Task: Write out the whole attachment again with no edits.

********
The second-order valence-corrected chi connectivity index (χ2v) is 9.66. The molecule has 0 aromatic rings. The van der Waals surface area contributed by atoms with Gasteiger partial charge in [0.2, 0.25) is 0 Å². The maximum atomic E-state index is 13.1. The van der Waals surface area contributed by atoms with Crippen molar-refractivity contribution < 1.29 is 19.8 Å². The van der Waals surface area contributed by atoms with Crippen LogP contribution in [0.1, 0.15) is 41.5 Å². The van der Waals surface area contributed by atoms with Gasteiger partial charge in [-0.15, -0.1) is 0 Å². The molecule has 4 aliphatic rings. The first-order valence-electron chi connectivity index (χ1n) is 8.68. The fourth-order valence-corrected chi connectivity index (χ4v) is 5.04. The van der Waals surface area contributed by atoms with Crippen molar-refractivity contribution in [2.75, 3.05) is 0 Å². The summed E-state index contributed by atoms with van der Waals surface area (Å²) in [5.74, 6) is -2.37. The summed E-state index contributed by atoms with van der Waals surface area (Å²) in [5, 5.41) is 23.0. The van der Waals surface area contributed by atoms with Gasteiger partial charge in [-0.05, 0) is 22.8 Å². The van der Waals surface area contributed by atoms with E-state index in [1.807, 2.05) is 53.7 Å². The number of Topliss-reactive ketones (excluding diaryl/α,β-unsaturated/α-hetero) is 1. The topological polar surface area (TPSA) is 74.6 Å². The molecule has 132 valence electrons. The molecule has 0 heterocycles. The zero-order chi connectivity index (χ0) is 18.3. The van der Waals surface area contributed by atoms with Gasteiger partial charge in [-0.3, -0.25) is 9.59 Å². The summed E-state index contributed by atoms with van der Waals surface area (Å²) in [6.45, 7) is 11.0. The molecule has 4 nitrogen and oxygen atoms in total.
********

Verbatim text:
The second-order valence-corrected chi connectivity index (χ2v) is 9.66. The molecule has 0 aromatic rings. The van der Waals surface area contributed by atoms with Gasteiger partial charge in [0.2, 0.25) is 0 Å². The maximum atomic E-state index is 13.1. The van der Waals surface area contributed by atoms with Crippen molar-refractivity contribution < 1.29 is 19.8 Å². The van der Waals surface area contributed by atoms with Crippen LogP contribution in [0.1, 0.15) is 41.5 Å². The van der Waals surface area contributed by atoms with Gasteiger partial charge in [-0.15, -0.1) is 0 Å². The molecule has 4 aliphatic rings. The first-order valence-electron chi connectivity index (χ1n) is 8.68. The fourth-order valence-corrected chi connectivity index (χ4v) is 5.04. The van der Waals surface area contributed by atoms with Crippen molar-refractivity contribution in [2.75, 3.05) is 0 Å². The summed E-state index contributed by atoms with van der Waals surface area (Å²) in [5.74, 6) is -2.37. The summed E-state index contributed by atoms with van der Waals surface area (Å²) in [5, 5.41) is 23.0. The van der Waals surface area contributed by atoms with Gasteiger partial charge in [-0.05, 0) is 22.8 Å². The van der Waals surface area contributed by atoms with E-state index in [1.807, 2.05) is 53.7 Å². The number of Topliss-reactive ketones (excluding diaryl/α,β-unsaturated/α-hetero) is 1. The topological polar surface area (TPSA) is 74.6 Å². The molecule has 132 valence electrons. The molecule has 0 heterocycles. The zero-order chi connectivity index (χ0) is 18.3. The van der Waals surface area contributed by atoms with Gasteiger partial charge in [-0.3, -0.25) is 9.59 Å². The summed E-state index contributed by atoms with van der Waals surface area (Å²) in [6.45, 7) is 11.0. The molecule has 4 nitrogen and oxygen atoms in total.